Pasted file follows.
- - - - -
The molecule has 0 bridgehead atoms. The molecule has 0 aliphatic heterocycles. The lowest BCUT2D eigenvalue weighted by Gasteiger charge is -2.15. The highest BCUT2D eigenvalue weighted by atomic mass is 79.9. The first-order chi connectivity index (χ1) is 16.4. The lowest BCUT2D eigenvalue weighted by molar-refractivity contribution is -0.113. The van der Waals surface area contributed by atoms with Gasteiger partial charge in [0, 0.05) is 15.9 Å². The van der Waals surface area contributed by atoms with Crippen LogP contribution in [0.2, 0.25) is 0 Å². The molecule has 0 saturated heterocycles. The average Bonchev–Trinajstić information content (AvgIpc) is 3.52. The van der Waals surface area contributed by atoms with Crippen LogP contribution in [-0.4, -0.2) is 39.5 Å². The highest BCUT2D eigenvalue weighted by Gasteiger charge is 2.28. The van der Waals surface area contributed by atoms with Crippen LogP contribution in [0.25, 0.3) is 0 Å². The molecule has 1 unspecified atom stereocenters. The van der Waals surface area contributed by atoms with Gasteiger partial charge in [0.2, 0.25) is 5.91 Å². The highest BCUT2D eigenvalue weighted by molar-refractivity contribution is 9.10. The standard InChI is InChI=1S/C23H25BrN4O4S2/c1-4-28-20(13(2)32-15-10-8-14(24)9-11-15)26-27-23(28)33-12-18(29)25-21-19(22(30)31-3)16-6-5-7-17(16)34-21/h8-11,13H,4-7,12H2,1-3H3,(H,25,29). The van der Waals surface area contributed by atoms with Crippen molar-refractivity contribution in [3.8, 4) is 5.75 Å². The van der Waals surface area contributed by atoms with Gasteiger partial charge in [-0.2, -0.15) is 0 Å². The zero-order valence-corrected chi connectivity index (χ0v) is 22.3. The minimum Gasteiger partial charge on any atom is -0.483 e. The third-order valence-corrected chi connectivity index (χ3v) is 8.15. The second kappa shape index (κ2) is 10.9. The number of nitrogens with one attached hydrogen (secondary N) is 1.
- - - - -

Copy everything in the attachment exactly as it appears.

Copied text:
The molecule has 0 bridgehead atoms. The molecule has 0 aliphatic heterocycles. The lowest BCUT2D eigenvalue weighted by Gasteiger charge is -2.15. The highest BCUT2D eigenvalue weighted by atomic mass is 79.9. The first-order chi connectivity index (χ1) is 16.4. The lowest BCUT2D eigenvalue weighted by molar-refractivity contribution is -0.113. The van der Waals surface area contributed by atoms with Gasteiger partial charge in [0, 0.05) is 15.9 Å². The van der Waals surface area contributed by atoms with Crippen LogP contribution in [0.2, 0.25) is 0 Å². The molecule has 0 saturated heterocycles. The average Bonchev–Trinajstić information content (AvgIpc) is 3.52. The van der Waals surface area contributed by atoms with Crippen LogP contribution in [-0.4, -0.2) is 39.5 Å². The highest BCUT2D eigenvalue weighted by Gasteiger charge is 2.28. The van der Waals surface area contributed by atoms with Crippen LogP contribution in [0.25, 0.3) is 0 Å². The molecule has 1 unspecified atom stereocenters. The van der Waals surface area contributed by atoms with Gasteiger partial charge in [0.2, 0.25) is 5.91 Å². The highest BCUT2D eigenvalue weighted by molar-refractivity contribution is 9.10. The standard InChI is InChI=1S/C23H25BrN4O4S2/c1-4-28-20(13(2)32-15-10-8-14(24)9-11-15)26-27-23(28)33-12-18(29)25-21-19(22(30)31-3)16-6-5-7-17(16)34-21/h8-11,13H,4-7,12H2,1-3H3,(H,25,29). The van der Waals surface area contributed by atoms with Crippen molar-refractivity contribution in [3.8, 4) is 5.75 Å². The van der Waals surface area contributed by atoms with Gasteiger partial charge in [-0.2, -0.15) is 0 Å². The zero-order valence-corrected chi connectivity index (χ0v) is 22.3. The minimum Gasteiger partial charge on any atom is -0.483 e. The third-order valence-corrected chi connectivity index (χ3v) is 8.15. The second kappa shape index (κ2) is 10.9. The number of nitrogens with one attached hydrogen (secondary N) is 1.